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5G wireless network deployments at major world events such as the 2018 Winter Games in PyeongChang have shown the great potential of a 5G-driven world. The ultimate goal of deploying 5G is to replace all of the networks we currently use to stay connected to the internet, not just the mobile networks but also hardwired networks and Wi-Fi.

The potential for the commercial and defense sectors is immense, claims forbes.com. On the battlefield, a strong, reliable communications channel is essential to pulling off any high-stakes operation.

However, network security concerns remain an issue with the upcoming 5G and 6G wireless network standards, as security measures aren’t being adopted in new standards.  

A recent study — a formal analysis of 5G authentication conducted by scientists from ETH Zurich, the University of Lorraine/INRIA, and the University of Dundee — found that criminals will be able to intercept 5G communications and steal data because “critical security gaps are present,” in part because “security goals are underspecified” and there’s a “lack of precision” in the 3GPP standards, they say.

“Autonomous vehicles, Internet of Things devices, and industrial control systems” are about to benefit from 5G networks, says Dr. Saša Radomirovic, senior lecturer of computing in the School of Science and Engineering at the University of Dundee. 5G “has been promised to be faster and more secure than previous networks, but we’ve found that it isn’t as secure as hoped.”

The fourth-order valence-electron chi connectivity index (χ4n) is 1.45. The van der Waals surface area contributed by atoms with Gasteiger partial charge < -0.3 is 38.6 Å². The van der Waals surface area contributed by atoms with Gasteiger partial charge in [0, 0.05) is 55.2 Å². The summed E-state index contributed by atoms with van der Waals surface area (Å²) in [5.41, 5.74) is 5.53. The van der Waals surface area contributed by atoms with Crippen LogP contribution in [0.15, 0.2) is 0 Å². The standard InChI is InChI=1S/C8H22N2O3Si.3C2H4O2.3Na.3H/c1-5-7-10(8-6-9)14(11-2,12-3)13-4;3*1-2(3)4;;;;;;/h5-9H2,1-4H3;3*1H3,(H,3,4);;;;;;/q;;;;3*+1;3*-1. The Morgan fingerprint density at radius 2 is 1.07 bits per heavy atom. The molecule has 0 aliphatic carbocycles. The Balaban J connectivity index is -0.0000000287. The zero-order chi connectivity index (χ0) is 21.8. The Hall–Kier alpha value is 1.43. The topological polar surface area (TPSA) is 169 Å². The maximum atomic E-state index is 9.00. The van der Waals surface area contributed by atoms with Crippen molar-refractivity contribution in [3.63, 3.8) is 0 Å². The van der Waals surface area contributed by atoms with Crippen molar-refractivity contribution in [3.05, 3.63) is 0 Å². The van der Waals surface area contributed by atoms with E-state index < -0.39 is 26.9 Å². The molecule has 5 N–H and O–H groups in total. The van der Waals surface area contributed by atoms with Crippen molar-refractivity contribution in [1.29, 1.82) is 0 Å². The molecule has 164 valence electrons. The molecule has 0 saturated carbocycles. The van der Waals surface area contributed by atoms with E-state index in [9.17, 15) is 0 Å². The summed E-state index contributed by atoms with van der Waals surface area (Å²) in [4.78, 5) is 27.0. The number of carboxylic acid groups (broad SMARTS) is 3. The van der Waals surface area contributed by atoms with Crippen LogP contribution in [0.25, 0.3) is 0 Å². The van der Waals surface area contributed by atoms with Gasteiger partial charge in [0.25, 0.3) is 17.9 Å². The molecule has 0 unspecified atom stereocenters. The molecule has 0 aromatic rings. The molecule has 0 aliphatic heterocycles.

In a second, unrelated report published this month by researchers at Brown University, Rice University, and University at Buffalo, scientists have discovered serious vulnerabilities in 5G’s successor: terahertz data communications networks.

Terahertz is the extremely high-frequency wavelength located between microwave and infra-red that will probably make up the currently only-on-paper 6G networks, which will launch in perhaps 10 years from now. Submillimeter, up to terahertz spectrum, is well above the frequencies that are being used for about-to-be-released 5G. That’s in millimeter spectrum. 6G should provide even more reliability and latency reduction than 5G — if it works.

According to networkworld.com, the minuscule frequencies of terahertz have led many to believe they are too tiny to intercept — that a Man-in-the-Middle receiver placed in the narrow, directional terahertz beam to eavesdrop would block the entire transmission and be detected immediately. Research now shows, however, that assumption is wrong. Undetected eavesdropping in the terahertz realm is, in fact, easier than most people had assumed.